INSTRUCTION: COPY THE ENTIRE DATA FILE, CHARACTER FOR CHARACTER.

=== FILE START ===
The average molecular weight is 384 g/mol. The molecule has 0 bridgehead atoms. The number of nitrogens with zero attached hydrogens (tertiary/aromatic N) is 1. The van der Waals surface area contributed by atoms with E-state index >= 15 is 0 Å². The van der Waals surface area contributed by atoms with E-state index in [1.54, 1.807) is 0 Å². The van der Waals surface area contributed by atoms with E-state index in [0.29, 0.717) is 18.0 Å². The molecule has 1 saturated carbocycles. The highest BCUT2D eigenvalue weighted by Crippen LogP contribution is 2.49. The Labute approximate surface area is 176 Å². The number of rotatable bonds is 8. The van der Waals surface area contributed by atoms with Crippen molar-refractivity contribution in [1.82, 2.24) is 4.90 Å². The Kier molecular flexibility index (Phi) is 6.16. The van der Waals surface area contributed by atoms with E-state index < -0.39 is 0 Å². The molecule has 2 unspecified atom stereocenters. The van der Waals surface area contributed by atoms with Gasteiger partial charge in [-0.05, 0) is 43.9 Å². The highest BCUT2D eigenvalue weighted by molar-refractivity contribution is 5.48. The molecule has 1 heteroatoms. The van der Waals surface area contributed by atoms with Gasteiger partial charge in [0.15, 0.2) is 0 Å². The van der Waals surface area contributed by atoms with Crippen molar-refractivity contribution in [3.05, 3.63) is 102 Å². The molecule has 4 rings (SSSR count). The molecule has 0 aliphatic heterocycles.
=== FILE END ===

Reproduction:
The average molecular weight is 384 g/mol. The molecule has 0 bridgehead atoms. The number of nitrogens with zero attached hydrogens (tertiary/aromatic N) is 1. The van der Waals surface area contributed by atoms with E-state index >= 15 is 0 Å². The van der Waals surface area contributed by atoms with E-state index in [1.54, 1.807) is 0 Å². The van der Waals surface area contributed by atoms with E-state index in [0.29, 0.717) is 18.0 Å². The molecule has 1 saturated carbocycles. The highest BCUT2D eigenvalue weighted by Crippen LogP contribution is 2.49. The Labute approximate surface area is 176 Å². The number of rotatable bonds is 8. The van der Waals surface area contributed by atoms with Crippen molar-refractivity contribution in [1.82, 2.24) is 4.90 Å². The Kier molecular flexibility index (Phi) is 6.16. The van der Waals surface area contributed by atoms with E-state index < -0.39 is 0 Å². The molecule has 2 unspecified atom stereocenters. The van der Waals surface area contributed by atoms with Gasteiger partial charge in [-0.05, 0) is 43.9 Å². The highest BCUT2D eigenvalue weighted by molar-refractivity contribution is 5.48. The molecule has 1 heteroatoms. The van der Waals surface area contributed by atoms with Gasteiger partial charge in [0.15, 0.2) is 0 Å². The van der Waals surface area contributed by atoms with Crippen molar-refractivity contribution in [3.05, 3.63) is 102 Å². The molecule has 4 rings (SSSR count). The molecule has 0 aliphatic heterocycles.